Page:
A Conserved Histidine Residue Drives Extein Dependence in an Enhanced Atypically Split Intein.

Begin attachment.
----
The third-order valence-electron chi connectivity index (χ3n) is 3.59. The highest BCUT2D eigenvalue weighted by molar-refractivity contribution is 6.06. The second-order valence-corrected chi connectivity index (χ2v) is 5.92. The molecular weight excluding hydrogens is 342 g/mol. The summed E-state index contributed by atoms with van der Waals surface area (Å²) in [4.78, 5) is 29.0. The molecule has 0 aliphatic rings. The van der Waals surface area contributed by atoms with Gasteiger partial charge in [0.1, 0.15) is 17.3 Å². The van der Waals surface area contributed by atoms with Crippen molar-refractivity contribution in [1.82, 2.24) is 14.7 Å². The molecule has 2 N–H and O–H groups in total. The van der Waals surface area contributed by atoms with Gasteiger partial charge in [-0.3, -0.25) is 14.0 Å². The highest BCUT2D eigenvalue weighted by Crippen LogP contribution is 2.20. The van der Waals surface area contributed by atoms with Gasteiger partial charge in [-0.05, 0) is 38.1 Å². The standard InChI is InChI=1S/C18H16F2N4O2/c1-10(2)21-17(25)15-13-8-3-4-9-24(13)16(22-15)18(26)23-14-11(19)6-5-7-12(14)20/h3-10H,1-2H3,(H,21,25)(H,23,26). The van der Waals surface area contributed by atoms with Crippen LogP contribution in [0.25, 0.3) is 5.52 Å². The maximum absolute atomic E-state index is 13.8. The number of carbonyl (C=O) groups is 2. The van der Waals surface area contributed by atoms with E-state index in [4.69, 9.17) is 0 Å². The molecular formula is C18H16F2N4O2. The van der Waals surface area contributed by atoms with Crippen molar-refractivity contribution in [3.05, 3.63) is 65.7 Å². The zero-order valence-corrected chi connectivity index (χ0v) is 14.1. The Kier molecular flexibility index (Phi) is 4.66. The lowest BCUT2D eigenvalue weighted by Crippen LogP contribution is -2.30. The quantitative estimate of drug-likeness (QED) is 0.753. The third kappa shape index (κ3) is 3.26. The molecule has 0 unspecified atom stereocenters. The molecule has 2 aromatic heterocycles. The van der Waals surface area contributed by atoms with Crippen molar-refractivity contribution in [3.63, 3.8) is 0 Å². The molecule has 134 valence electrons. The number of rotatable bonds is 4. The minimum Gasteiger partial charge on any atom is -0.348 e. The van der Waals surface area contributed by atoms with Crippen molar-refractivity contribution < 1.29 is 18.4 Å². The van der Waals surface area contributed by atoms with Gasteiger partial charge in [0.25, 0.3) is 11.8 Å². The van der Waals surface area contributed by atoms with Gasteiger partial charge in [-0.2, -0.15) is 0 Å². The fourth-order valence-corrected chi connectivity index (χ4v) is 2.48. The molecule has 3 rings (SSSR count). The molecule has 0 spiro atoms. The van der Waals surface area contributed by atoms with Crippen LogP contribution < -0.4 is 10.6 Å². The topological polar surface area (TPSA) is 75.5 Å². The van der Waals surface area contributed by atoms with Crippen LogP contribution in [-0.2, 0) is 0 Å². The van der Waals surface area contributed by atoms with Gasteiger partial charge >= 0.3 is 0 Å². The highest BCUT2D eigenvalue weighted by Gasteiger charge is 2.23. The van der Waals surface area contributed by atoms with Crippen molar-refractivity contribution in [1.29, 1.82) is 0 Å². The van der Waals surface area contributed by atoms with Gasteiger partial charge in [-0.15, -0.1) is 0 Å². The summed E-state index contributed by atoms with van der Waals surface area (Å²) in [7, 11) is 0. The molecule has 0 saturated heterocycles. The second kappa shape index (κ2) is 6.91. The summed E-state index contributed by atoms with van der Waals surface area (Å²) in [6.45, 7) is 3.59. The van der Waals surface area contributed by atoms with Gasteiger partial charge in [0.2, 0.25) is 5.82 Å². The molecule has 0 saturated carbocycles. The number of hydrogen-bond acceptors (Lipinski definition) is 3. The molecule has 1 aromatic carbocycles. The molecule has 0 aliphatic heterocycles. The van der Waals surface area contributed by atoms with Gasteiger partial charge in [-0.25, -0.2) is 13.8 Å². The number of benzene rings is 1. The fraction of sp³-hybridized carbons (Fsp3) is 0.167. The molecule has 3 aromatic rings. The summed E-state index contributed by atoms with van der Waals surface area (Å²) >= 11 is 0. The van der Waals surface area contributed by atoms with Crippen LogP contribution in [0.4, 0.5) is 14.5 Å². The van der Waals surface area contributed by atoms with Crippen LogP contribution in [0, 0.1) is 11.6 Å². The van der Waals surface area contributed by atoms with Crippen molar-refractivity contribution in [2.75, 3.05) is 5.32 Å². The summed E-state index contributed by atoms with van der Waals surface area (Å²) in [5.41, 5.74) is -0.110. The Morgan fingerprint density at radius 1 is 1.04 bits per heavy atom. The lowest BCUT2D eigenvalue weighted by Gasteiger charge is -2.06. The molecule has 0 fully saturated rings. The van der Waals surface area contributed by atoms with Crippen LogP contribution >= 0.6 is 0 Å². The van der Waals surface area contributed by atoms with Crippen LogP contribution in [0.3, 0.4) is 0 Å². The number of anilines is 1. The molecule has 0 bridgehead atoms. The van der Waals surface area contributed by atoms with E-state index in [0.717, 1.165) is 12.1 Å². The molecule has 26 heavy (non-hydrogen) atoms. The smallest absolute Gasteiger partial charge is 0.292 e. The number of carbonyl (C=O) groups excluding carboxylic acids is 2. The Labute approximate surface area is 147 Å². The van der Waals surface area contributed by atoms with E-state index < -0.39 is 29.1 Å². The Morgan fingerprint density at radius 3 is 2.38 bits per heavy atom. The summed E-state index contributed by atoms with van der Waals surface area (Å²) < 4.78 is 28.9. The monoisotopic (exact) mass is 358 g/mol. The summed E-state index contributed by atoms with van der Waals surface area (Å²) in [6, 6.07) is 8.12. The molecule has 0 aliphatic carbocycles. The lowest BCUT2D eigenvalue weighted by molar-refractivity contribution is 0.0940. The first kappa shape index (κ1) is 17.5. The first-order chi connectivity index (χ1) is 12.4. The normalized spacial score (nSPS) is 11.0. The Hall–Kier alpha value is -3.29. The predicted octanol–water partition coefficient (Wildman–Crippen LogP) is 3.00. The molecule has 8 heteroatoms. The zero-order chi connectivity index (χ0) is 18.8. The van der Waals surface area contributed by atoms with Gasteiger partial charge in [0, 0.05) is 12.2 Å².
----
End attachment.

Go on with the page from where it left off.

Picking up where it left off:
Split intein-mediated protein trans-splicing (PTS) is widely applied in chemical biology and biotechnology to carry out traceless and specific protein ligation. However, the external residues immediately flanking the intein (exteins) can reduce the splicing rate, thereby limiting certain applications of PTS. Splicing by a recently developed intein with atypical split architecture ("Cat") exhibits a stark dependence on the sequence of its N-terminal extein residues. Here, we further developed Cat using error-prone polymerase chain reaction (PCR) and a cell-based selection assay to produce Cat*, which exhibits greatly enhanced PTS activity in the presence of unfavorable N-extein residues. We then applied solution nuclear magnetic resonance spectroscopy and molecular dynamics simulations to explore how the dynamics of a conserved B-block histidine residue (His) contribute to this extein dependence. The enhanced extein tolerance of Cat* reported here should expand the applicability of atypically split inteins, and the mechanism highlights common principles that contribute to extein dependence.